I was honored to attend the recent state education summit called by Florida Gov. Rick Scott. The governor invited a diverse group of elected officials, political activists, educators and parents to spend two and a half days discussing how best to implement the Common Core State Standards, a state assessment system to measure these new standards, public school grades and teacher evaluations.
The last time Florida convened such a group was in 1991, and it met monthly for seven years. I was a member of this earlier group for four years, so I was anxious to see how this new gathering would compare.
I was very impressed.
All the participants worked hard grappling with complex issues. Without exception, the large and small group dialogue was thoughtful and civil. People with opposing positions listened carefully to those they disagreed with, and sincerely sought common ground. This was democracy at its finest.
Pam Stewart, Florida’s interim commissioner of education, did a great job managing the summit. Gov. Scott wisely gave Pam the opportunity to prove she could lead, and she excelled. Pam will probably have the interim removed from her title at today’s State Board of Education meeting. She deserves this promotion, and Florida needs her leadership.
Despite all the rhetoric and theatrics surrounding Common Core, Florida has no intentions of not fully implementing these standards. The support for them at the summit was wide and deep. There will be no turning back, although Republican elected officials are wisely giving Common Core opponents, who represent a vocal minority of their political base, some opportunities to vent.
Florida’s state assessment system is going to be in transition for the next several years. Most school districts, as well as many charter and private schools, will initially use paper and paper tests to assess these more rigorous standards. Florida will need another four or five years before all the technology is in place to move the entire state to online assessments, but that’s where we’re headed.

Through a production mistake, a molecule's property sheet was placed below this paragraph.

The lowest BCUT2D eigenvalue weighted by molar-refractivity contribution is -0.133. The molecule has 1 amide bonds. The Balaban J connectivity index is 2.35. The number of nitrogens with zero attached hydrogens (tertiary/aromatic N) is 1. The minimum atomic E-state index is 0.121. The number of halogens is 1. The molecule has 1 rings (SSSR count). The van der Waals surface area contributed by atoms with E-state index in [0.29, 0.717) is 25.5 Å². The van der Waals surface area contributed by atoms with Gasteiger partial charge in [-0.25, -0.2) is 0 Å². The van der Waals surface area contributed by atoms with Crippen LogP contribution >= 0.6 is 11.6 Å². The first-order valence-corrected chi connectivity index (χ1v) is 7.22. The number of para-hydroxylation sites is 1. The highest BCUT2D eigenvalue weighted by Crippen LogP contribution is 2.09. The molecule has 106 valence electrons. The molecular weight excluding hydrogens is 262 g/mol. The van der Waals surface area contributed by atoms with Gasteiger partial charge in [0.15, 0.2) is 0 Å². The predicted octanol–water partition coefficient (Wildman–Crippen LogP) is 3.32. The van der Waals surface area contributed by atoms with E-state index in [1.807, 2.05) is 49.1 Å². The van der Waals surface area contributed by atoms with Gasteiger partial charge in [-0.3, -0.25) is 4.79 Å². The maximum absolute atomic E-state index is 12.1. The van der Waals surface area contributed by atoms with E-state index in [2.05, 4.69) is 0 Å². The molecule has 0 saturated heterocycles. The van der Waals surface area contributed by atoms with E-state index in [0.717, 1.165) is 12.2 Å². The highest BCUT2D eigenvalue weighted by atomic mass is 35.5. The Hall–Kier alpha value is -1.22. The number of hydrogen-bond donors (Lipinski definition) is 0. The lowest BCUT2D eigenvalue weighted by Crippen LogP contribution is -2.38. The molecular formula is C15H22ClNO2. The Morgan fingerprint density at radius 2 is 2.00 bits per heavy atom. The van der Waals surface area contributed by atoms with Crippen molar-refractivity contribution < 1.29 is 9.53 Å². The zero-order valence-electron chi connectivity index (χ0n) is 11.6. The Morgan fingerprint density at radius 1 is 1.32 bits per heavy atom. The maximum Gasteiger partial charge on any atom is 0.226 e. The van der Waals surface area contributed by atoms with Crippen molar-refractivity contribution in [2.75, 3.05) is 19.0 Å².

The state’s public school grading system is also going to be evolving over the next four-to-five years.
Schools are complex social organizations and few people think a single letter grade accurately reflects a school’s quality. Most summit participants said school grades should become more granular in the future. That could mean elementary schools receive a grade for every grade level, and middle and high schools get grades for each subject-area department.
The political controversies surrounding school grades are not going away since it’s probably not possible to create a statewide system that is fair, accurate and transparent. On the other hand, minority and low-income students, in particular, have clearly benefitted from the state’s school grading system, despite its limitations and flaws.
Teacher evaluations face many of the same complexities as school grades. Creating a single statewide evaluation system for teachers that is fair and accurate may not be possible. I worked on this challenge for 15 years as a teacher union leader and eventually gave up.
District-employed teachers complain that objective data, such as standardized test scores, do not reflect all the nuances of classroom teaching and learning. They also fear the subjective judgments of their principals. But when we take subjective and objective data off the table, we have nothing left.
The most popular teacher evaluation initiatives today are attempting to find the proper balance between objective and subjective data. But as long as hiring and firing in school districts is centralized, public school teachers will be reluctant to embrace any evaluation system that has employment implications.
Charter and private school teachers are more comfortable with principal evaluations since hiring and firing in their sectors is school-based. They can just move schools if they are dismissed by a principal. District-employed teachers don’t have this option.
I hope future Florida governors follow the lead of Gov. Chiles in 1991 and Gov. Scott in 2013 and periodically convene diverse groups of citizens to have in-depth conversations about how best to improve public education. Too much of our public discourse today is conducted via snarky comments on social media. There is a role for this type of populist engagement in our democracy, but we also need time and space for more thoughtful dialogue.